We are currently planning the next set of IT Pro Camps and are looking for your input.
What cities would you like to see the camps run in. We’ve posted the poll on our Facebook Page.
Get your voice heard and vote now!
Empower all users to gain breakthrough insights as a natural part of their day-to-day activities using PowerPivot and PowerView, now in Excel.
User created, IT managed - Enable enterprise grade IT governance for your BI solutions via SQL Server and SharePoint
MLS the largest library product providers to the education sector in the UK shows how it uses Windows Azure to scale.
In April 2012, Microsoft Dynamics CRM Online took a major step towards providing transparency by becoming the first CRM service provider to register with the Cloud Security Alliance (CSA) Security, Trust & Assurance Registry program. It was announced yesterday that we’ve now gone even further by launching the Microsoft Dynamics CRM Online Trust Center.
The Trust Center is a website that provides in-depth information about the privacy, security, and compliance practices for the Microsoft Dynamics CRM Online service. This is significant for our customers as data protection is a key consideration for organizations evaluating cloud services.
Available at http://crm.dynamics.com/trust-center, the Microsoft Dynamics CRM Online Trust Center details our service operations, including the steps that Microsoft takes to keep data private and secure, as well as the key industry standards that we comply with.
Colin Chaplin is a freelance IT Consultant specializing in IT transformation projects involving Microsoft software, and very occasional blogger (http://colinchaplin.wordpress.com/). If you cut him in half, it would probably say 'infrastructure'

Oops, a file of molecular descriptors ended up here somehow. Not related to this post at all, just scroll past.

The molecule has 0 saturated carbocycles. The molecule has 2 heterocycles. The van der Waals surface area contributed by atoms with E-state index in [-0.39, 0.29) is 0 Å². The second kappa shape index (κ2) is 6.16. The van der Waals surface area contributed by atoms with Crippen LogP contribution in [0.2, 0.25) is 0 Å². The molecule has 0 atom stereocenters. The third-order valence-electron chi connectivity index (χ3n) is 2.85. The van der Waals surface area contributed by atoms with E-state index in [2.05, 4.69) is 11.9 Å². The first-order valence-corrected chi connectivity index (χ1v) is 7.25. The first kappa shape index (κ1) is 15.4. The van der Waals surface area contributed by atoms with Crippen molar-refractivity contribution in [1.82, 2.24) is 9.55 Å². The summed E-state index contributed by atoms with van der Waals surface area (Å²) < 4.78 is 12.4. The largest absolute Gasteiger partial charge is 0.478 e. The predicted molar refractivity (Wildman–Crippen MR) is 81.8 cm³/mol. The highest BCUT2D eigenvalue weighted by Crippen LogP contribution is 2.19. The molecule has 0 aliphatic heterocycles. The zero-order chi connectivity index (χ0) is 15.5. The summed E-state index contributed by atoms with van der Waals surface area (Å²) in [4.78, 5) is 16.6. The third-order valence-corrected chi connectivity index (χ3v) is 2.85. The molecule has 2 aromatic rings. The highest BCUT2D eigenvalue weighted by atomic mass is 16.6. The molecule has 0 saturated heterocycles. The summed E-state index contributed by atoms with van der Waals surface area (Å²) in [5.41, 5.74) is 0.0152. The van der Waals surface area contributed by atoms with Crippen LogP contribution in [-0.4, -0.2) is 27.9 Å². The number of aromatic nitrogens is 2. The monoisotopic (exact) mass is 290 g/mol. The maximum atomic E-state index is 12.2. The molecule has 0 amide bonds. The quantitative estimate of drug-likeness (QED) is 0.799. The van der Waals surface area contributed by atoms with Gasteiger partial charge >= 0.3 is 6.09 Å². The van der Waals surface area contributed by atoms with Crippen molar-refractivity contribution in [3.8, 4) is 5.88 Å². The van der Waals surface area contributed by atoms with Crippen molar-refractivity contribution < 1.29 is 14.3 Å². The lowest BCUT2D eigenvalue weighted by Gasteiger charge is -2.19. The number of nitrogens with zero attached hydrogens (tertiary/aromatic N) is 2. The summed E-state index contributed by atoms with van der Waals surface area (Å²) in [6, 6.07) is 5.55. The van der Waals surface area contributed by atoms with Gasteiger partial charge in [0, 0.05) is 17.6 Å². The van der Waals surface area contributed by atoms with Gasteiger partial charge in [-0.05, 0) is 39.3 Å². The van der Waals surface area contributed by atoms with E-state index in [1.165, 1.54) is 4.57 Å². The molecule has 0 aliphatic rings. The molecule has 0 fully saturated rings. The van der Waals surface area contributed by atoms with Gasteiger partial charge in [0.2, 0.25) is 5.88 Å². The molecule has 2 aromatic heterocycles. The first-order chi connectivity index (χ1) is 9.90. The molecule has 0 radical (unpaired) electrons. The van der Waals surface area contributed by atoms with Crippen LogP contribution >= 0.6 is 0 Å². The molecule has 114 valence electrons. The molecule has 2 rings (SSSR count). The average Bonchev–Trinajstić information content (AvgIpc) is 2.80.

Microsoft do a pretty good job of getting knowledge ‘out there’ to us techs; there’s formal documentation, blogs direct from the people that put it together, quick-start documentation – in just about any format you want. Best of all, it’s not hidden away behind a support contract login, It’s one Search away from locating it.
So, if you’re planning an Exchange 2010 migration, you’re probably familiar with the term ‘you had me at ehlo’ and various books with a blue/black cover.
But there’s no substitute for experience, and although no two migrations are ever the same, here’s my top list of my ‘surprises’ from an email migration running into the tens of thousands of mailboxes. You may never encounter them, nor may I again, but maybe, just maybe it’ll save you a 1AM conference call…
1) You really, really need to understand your user profile Don’t rely on the Microsoft defaults provided with the Calculator. You have, I assume, an Exchange environment already, and that you can go out there and measure. Once you have these stats, you might find that the idea of hosting 20,000 mailboxes on the old P3 laptop you’ve found in the corner of the office isn’t going to fly. Or more likely, you will find that your initially generous assumptions about deleted item retention and mailbox recovery might need to be trimmed a bit, and log file disks and required IOPS bumped a little. Or a lot.
2) Firewalls need love, too.
Traditionally, a firewall would be put between the bad guys on the internet, and the internal network, and perhaps some partner organisations. However, in a diverse network arrangement, it’s quite common that there might be a firewall between your internal client machines and your CAS’. Your firewall guys will be wise to the fact that a ‘traditional’ outlook client connection uses MAPI based on RPC, in which we’ll look to use TCP/135 and high ports. So, bang the protocols and destination IP addresses in the firewall, and away we go?!
Modern firewalls can determine exactly what is the nature of the RPC traffic and allow/deny access based on the specific nature of the protocol. So they can allow outlook MAPI traffic, but deny the pointing of a compmgmt.msc at your CAS machines. This is done by specifying the UUID of the MAPI communication protocol.
When your client machine initially connects on port 135 there’s a conversation with the server about the desired universally unique identifier your client is looking for. The firewall, being piggy-in-the-middle sees this communication then allows on going communication based on it not only ‘liking’ the UUID but also the destination and ports discussed in the connection with the RPC server